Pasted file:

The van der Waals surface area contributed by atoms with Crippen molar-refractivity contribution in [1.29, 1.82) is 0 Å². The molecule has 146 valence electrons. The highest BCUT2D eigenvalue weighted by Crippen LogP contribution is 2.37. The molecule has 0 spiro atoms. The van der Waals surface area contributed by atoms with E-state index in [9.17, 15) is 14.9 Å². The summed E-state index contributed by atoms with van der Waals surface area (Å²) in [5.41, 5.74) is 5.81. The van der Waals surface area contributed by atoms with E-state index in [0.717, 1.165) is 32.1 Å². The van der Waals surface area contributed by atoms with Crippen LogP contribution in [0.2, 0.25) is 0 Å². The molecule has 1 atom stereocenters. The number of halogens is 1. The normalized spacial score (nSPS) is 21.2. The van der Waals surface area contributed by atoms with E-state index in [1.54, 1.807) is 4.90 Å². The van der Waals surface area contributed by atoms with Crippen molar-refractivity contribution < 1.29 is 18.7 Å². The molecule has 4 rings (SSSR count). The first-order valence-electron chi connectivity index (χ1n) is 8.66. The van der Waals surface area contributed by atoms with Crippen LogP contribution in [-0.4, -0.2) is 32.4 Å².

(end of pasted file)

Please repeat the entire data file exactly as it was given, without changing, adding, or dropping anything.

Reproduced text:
The van der Waals surface area contributed by atoms with Crippen molar-refractivity contribution in [1.29, 1.82) is 0 Å². The molecule has 146 valence electrons. The highest BCUT2D eigenvalue weighted by Crippen LogP contribution is 2.37. The molecule has 0 spiro atoms. The van der Waals surface area contributed by atoms with E-state index in [9.17, 15) is 14.9 Å². The summed E-state index contributed by atoms with van der Waals surface area (Å²) in [5.41, 5.74) is 5.81. The van der Waals surface area contributed by atoms with E-state index in [0.717, 1.165) is 32.1 Å². The van der Waals surface area contributed by atoms with Crippen LogP contribution in [0.2, 0.25) is 0 Å². The molecule has 1 atom stereocenters. The number of halogens is 1. The normalized spacial score (nSPS) is 21.2. The van der Waals surface area contributed by atoms with E-state index in [1.54, 1.807) is 4.90 Å². The van der Waals surface area contributed by atoms with Crippen molar-refractivity contribution < 1.29 is 18.7 Å². The molecule has 4 rings (SSSR count). The first-order valence-electron chi connectivity index (χ1n) is 8.66. The van der Waals surface area contributed by atoms with Crippen LogP contribution in [-0.4, -0.2) is 32.4 Å².